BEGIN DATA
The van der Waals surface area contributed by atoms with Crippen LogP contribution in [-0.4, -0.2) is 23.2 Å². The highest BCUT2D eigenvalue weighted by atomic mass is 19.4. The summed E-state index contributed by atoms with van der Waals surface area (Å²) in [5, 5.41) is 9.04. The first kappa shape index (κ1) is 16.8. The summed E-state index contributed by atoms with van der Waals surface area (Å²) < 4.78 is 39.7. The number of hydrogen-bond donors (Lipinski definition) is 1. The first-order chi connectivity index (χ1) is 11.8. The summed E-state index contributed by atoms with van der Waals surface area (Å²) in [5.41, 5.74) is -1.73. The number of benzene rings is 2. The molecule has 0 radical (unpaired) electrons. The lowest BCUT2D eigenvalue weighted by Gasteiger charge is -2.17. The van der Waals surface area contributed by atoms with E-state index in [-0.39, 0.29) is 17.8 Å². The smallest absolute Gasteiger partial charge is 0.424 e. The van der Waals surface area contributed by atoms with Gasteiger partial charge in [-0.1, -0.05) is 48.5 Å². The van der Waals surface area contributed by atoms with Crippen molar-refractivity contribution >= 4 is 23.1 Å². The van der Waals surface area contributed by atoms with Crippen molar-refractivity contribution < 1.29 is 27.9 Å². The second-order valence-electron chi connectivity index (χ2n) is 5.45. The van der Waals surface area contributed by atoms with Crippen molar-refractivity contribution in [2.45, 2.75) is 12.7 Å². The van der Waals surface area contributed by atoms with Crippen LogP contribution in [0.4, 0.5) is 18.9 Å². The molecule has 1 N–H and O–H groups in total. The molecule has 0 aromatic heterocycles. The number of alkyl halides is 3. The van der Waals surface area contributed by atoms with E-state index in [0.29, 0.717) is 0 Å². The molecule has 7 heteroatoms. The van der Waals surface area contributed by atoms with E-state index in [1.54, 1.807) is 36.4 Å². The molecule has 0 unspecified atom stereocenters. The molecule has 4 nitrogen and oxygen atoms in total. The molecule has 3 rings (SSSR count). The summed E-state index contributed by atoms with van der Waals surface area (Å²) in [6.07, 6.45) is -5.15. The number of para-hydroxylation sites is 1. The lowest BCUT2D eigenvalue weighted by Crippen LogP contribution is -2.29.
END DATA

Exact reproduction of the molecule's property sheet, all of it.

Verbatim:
The van der Waals surface area contributed by atoms with Crippen LogP contribution in [-0.4, -0.2) is 23.2 Å². The highest BCUT2D eigenvalue weighted by atomic mass is 19.4. The summed E-state index contributed by atoms with van der Waals surface area (Å²) in [5, 5.41) is 9.04. The first kappa shape index (κ1) is 16.8. The summed E-state index contributed by atoms with van der Waals surface area (Å²) < 4.78 is 39.7. The number of hydrogen-bond donors (Lipinski definition) is 1. The first-order chi connectivity index (χ1) is 11.8. The summed E-state index contributed by atoms with van der Waals surface area (Å²) in [5.41, 5.74) is -1.73. The number of benzene rings is 2. The molecule has 0 radical (unpaired) electrons. The lowest BCUT2D eigenvalue weighted by Gasteiger charge is -2.17. The van der Waals surface area contributed by atoms with E-state index in [-0.39, 0.29) is 17.8 Å². The smallest absolute Gasteiger partial charge is 0.424 e. The van der Waals surface area contributed by atoms with Gasteiger partial charge in [-0.1, -0.05) is 48.5 Å². The van der Waals surface area contributed by atoms with Crippen molar-refractivity contribution >= 4 is 23.1 Å². The van der Waals surface area contributed by atoms with Crippen molar-refractivity contribution < 1.29 is 27.9 Å². The second-order valence-electron chi connectivity index (χ2n) is 5.45. The van der Waals surface area contributed by atoms with Crippen molar-refractivity contribution in [2.45, 2.75) is 12.7 Å². The van der Waals surface area contributed by atoms with Crippen LogP contribution in [0.4, 0.5) is 18.9 Å². The molecule has 1 N–H and O–H groups in total. The molecule has 0 aromatic heterocycles. The number of alkyl halides is 3. The van der Waals surface area contributed by atoms with E-state index in [0.29, 0.717) is 0 Å². The molecule has 7 heteroatoms. The van der Waals surface area contributed by atoms with E-state index in [1.54, 1.807) is 36.4 Å². The molecule has 0 unspecified atom stereocenters. The molecule has 4 nitrogen and oxygen atoms in total. The molecule has 3 rings (SSSR count). The summed E-state index contributed by atoms with van der Waals surface area (Å²) in [6.07, 6.45) is -5.15. The number of para-hydroxylation sites is 1. The lowest BCUT2D eigenvalue weighted by Crippen LogP contribution is -2.29.